BIRMINGHAM, AL (WBRC) - School safety is an issue sweeping our Nation. What to do when shootings happen? How to prevent them?
The scripts don’t get easier to write. The shock of knowing it happened again doesn’t fade. The fear of if and when it’ll happen again, for some, is paralyzing.
The conversation continues in Birmingham as parents, students and administrators come together to find a solution to this deadly problem.
The National Coalition for Safe Schools (NCSS) was in Birmingham on Saturday night, hosting a powerful meeting of the minds. Teachers, students, and leading experts voiced their concerns and shared ideas on how to end school shootings, bullying, and social anxiety.
School shootings are a sobering reality. 2018, according to national statistics, was the deadliest for American students and educators.
“[It’s] confusing and terrifying,” said Emily Bebenek, Mountain Brook High School student.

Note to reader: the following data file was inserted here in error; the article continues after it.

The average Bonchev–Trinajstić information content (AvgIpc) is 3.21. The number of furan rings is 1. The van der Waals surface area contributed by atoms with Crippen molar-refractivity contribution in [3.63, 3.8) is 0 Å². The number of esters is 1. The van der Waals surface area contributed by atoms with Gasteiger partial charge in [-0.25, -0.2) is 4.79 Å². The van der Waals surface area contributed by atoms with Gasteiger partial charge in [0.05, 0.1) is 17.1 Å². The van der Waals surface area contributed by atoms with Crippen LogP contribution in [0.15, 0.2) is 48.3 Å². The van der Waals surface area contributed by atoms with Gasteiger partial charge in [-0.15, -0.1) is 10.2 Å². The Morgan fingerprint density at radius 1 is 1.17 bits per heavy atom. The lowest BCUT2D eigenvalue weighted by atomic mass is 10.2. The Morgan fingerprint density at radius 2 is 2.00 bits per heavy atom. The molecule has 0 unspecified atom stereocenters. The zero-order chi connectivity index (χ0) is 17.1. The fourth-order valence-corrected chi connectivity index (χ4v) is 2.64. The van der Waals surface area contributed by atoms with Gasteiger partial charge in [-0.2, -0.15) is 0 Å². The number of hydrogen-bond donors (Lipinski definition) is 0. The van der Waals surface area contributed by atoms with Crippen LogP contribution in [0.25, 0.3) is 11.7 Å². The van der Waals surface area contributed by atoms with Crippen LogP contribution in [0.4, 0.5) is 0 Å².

“It did affect me... hard for me to go,” said Blake Fields, Mountain Brook High School graduate.
The issue hit home in 2018 when 17-year-old Courtlin Arrington was shot to death at Huffman High School.
Just this week in Montgomery, a 17-year-old was shot at Robert E. Lee High School. That student is expected to survive.
Mountain Brook students weighed on finding a solution.
“There’s definitely a stigma... solid diagnosis,” said student Marielle Cornes.
“If we are more open... effects can be mitigated,” said Bebenek.
The NCSS says these conversations are needed, as there have been too many shootings and not enough progress to prevent them. NCSS also says mental health services and social-emotional learning training are essential for preventing students from choosing violence.